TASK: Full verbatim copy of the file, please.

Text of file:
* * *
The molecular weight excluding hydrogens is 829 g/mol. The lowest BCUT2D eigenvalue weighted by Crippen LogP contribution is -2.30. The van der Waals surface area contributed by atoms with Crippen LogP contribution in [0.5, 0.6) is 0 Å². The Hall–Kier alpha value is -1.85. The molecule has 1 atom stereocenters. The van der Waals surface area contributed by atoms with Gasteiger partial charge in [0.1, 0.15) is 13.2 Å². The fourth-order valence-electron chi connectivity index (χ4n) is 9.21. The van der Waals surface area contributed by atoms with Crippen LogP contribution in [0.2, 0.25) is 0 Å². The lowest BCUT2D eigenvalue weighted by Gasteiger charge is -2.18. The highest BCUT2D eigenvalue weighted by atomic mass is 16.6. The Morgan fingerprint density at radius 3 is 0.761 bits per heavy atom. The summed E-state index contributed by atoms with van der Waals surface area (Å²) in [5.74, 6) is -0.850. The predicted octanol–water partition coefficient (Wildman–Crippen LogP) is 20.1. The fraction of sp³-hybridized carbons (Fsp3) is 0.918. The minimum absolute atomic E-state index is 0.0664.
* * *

The molecular weight excluding hydrogens is 829 g/mol. The lowest BCUT2D eigenvalue weighted by Crippen LogP contribution is -2.30. The van der Waals surface area contributed by atoms with Crippen LogP contribution in [0.5, 0.6) is 0 Å². The Hall–Kier alpha value is -1.85. The molecule has 1 atom stereocenters. The van der Waals surface area contributed by atoms with Gasteiger partial charge in [0.1, 0.15) is 13.2 Å². The fourth-order valence-electron chi connectivity index (χ4n) is 9.21. The van der Waals surface area contributed by atoms with Crippen LogP contribution in [0.2, 0.25) is 0 Å². The lowest BCUT2D eigenvalue weighted by Gasteiger charge is -2.18. The highest BCUT2D eigenvalue weighted by atomic mass is 16.6. The Morgan fingerprint density at radius 3 is 0.761 bits per heavy atom. The summed E-state index contributed by atoms with van der Waals surface area (Å²) in [5.74, 6) is -0.850. The predicted octanol–water partition coefficient (Wildman–Crippen LogP) is 20.1. The fraction of sp³-hybridized carbons (Fsp3) is 0.918. The minimum absolute atomic E-state index is 0.0664.